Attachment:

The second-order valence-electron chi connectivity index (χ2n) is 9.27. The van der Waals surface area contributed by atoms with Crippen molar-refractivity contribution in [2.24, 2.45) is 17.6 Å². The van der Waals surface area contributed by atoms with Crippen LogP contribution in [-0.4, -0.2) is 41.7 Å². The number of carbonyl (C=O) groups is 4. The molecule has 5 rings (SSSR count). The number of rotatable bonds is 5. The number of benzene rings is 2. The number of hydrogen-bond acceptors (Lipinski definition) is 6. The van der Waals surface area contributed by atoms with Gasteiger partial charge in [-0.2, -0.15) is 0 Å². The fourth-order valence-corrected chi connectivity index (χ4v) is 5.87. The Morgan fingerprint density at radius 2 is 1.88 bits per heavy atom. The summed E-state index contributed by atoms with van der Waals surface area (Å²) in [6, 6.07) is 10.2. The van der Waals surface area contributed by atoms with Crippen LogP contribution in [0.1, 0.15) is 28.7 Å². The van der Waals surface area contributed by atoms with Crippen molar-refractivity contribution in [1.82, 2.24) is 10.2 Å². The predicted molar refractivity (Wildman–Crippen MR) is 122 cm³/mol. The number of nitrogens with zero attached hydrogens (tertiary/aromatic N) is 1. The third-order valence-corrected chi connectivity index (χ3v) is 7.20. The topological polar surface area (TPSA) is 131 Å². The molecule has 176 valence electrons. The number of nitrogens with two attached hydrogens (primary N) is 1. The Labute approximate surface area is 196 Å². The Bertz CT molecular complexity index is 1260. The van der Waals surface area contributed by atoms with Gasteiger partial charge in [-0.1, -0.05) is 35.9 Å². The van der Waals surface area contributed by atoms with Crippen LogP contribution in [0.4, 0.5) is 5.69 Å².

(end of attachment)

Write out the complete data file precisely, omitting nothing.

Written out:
The second-order valence-electron chi connectivity index (χ2n) is 9.27. The van der Waals surface area contributed by atoms with Crippen molar-refractivity contribution in [2.24, 2.45) is 17.6 Å². The van der Waals surface area contributed by atoms with Crippen LogP contribution in [-0.4, -0.2) is 41.7 Å². The number of carbonyl (C=O) groups is 4. The molecule has 5 rings (SSSR count). The number of rotatable bonds is 5. The number of benzene rings is 2. The number of hydrogen-bond acceptors (Lipinski definition) is 6. The van der Waals surface area contributed by atoms with Gasteiger partial charge in [-0.2, -0.15) is 0 Å². The fourth-order valence-corrected chi connectivity index (χ4v) is 5.87. The Morgan fingerprint density at radius 2 is 1.88 bits per heavy atom. The summed E-state index contributed by atoms with van der Waals surface area (Å²) in [6, 6.07) is 10.2. The van der Waals surface area contributed by atoms with Crippen LogP contribution in [0.1, 0.15) is 28.7 Å². The van der Waals surface area contributed by atoms with Crippen molar-refractivity contribution in [1.82, 2.24) is 10.2 Å². The predicted molar refractivity (Wildman–Crippen MR) is 122 cm³/mol. The number of nitrogens with zero attached hydrogens (tertiary/aromatic N) is 1. The third-order valence-corrected chi connectivity index (χ3v) is 7.20. The topological polar surface area (TPSA) is 131 Å². The molecule has 176 valence electrons. The number of nitrogens with two attached hydrogens (primary N) is 1. The Labute approximate surface area is 196 Å². The Bertz CT molecular complexity index is 1260. The van der Waals surface area contributed by atoms with Gasteiger partial charge in [-0.1, -0.05) is 35.9 Å². The van der Waals surface area contributed by atoms with Crippen LogP contribution in [0.4, 0.5) is 5.69 Å².